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United Technologies' Big Split, Trump's Big Apple Threat, and Amazon's Big Day

Mac Greer, The Motley Fool

In the financial media, Apple (NASDAQ: AAPL) and Amazon.com (NASDAQ: AMZN) soak up a whole lot of bandwidth -- and that's natural, considering their sizes and leadership in their segments. And one this week had an upbeat reason for grabbing a piece of the limelight: Amazon's Cyber Monday was its biggest sales day ever. The other endured a bit of a bruising from President Trump, who has said he doesn't think he's likely to make a deal to end the rising trade war with China, and that its next phase could include 10% tariffs on Apple's devices.

But it was a third company's "revelation" that MarketFoolery podcast host Mac Greer and his guests,  senior analysts Andy Cross and Ron Gross, chose to lead off with: $100 billion industrial giant United Technologies (NYSE: UTX) is officially preparing to divide itself into three parts by spinning out elevator and escalator maker Otis and HVAC major Carrier. In this episode, the guys weigh all three stories and offer some suggestions as to how investors should respond to them.

A full transcript follows the video.

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This video was recorded on Nov. 27, 2018.

Mac Greer: It's Tuesday, November 27th. Welcome to MarketFoolery! I'm Mac Greer. Joining me in studio, we have Motley Fool analysts Andy Cross and Ron Gross. Gentlemen, welcome! How are we feeling today? 

Ron Gross: How are you doing, Mac?

Andy Cross: I'm feeling great! Post-Thanksgiving, doing great!

Gross: Still a little full.

Cross: Me too!

Greer: Oh, my gosh! I made the mistake of stepping on the scale right when I got back.

Gross: Rookie move! Total rookie! You've got to give the body a little time to adjust. 

Greer: Water weight. That's what I'm going with.

Cross: Still eating leftovers, guys?

Gross: No.

Greer: Nope.

Cross: All done? I still have some stuffing left and some pies.

Greer: We're going to dig into some business news. How'd you like that? I did good there?

Gross: [laughs] Good work!

Greer: We're going to talk Amazon and Apple. But guys, let's kick off with a story about United Technologies. This is an industrial manufacturing giant. Andy, a lot people don't know this name, but they may know the brands, like Carrier and Otis, as in the elevators. United Technologies is splitting itself up into three companies. One company will be called, yes, United Technologies. That'll focus on aerospace. A second company, Otis, maker of elevators and escalators. The third company, Carrier -- yes, heating and AC. Andy, what's behind the breakup here?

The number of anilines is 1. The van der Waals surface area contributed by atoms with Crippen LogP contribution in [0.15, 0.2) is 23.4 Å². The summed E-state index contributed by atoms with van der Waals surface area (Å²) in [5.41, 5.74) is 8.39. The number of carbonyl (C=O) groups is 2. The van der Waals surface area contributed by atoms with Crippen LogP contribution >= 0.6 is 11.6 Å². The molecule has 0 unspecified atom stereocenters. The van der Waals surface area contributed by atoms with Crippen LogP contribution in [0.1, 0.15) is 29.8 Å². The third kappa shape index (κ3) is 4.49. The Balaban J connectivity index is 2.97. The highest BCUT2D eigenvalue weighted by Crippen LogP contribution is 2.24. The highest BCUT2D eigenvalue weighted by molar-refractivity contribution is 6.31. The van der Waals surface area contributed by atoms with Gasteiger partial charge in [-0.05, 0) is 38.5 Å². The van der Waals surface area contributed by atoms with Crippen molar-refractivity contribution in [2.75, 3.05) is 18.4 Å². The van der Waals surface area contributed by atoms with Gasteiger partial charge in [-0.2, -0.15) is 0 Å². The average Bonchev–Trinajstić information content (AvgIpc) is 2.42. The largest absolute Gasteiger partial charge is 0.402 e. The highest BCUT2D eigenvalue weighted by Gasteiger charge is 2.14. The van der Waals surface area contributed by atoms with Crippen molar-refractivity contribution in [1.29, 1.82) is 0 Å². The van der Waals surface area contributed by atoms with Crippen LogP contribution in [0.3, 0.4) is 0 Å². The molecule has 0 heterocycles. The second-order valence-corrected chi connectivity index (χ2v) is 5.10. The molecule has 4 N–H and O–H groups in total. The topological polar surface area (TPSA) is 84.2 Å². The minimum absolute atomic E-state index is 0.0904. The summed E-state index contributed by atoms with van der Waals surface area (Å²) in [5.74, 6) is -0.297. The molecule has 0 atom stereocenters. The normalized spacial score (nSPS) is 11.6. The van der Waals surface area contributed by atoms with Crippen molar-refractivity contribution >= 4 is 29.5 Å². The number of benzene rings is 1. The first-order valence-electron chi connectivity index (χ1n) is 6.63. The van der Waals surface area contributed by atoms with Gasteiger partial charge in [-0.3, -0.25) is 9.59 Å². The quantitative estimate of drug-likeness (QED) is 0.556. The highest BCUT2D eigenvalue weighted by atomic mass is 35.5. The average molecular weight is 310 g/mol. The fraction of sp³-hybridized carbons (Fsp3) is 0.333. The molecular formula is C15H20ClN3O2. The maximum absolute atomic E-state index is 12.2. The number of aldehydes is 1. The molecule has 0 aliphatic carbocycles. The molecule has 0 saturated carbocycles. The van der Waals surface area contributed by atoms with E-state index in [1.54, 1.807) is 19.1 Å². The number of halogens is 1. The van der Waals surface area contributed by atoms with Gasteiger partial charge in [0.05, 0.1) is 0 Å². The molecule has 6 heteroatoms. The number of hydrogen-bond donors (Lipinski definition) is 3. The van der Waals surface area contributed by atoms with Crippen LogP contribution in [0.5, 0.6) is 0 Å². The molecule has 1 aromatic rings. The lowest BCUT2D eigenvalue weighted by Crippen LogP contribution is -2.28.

Cross: This is the worst-kept secret on Wall Street. This has been in the news and rumored for at least a year. Actually, the company's been talking about trying to unlock shareholder value, that euphemism, for a couple of years. Now, they finally announced it. They just acquired Rockwell Collins for $23 billion. They talked about, after that acquisition, it might be time to split up the company. And now they are. 

They're splitting into three different companies. This is a $100 billion company. It's not a small company. It's actually very well-run. The operating margins and returns on capital are very good for industrial companies. Not the fastest-growing thing in the world. But this is an example of, we see what's happening with Honeywell, another competitor of theirs. We see the disaster at General Electric and what's going on there. That's now a $66 billion company, so it's smaller than United Technologies is. These are companies that are trying to get nimbler, faster, able to operate in growing markets, and deliver for shareholders what they may want. If you want aerospace, now you have an opportunity to invest just in aerospace. Same with elevators, same with HVAC businesses, which are both very good businesses. Not the fastest-growing businesses, but good businesses. 

I think this is actually a good move for shareholders. I don't know if I'll be buying the stock now ahead of this spin-offs and split-ups. I may just wait to be able to pick which one I want to buy. Also, we have to see how they spin off. They do have a lot of debt on the balance sheet. We have to figure out how that's going to get distributed among the companies and figure out what they're going to do with the dividends, depending on if you're a dividend hunter or not. United Technologies pays a 2.2% difference. For dividend-seekers, it does matter which companies you own on that regard.

Gross: I agree. I think this makes good sense. Long been pushed by Dan Loeb over at Third Point, a pretty well-known activist investor who is famous for things like Yahoo, Nestlé, Baxter, lots of different large companies that he's gone after in the past.

Sometimes the conglomerate model makes sense, and sometimes it doesn't. It works in the case of a company like Berkshire Hathaway because it's very decentralized, and he makes sure he keeps CEOs in place of each autonomous business unit. They can run the way they always have. In a very centralized conglomerate, it's very difficult. It's a totally different cost structure and operating structure to run an aerospace business vs. a heating and air conditioning business. So, those often don't work. Splitting it up is often the best way, as Andy said, to create shareholder value.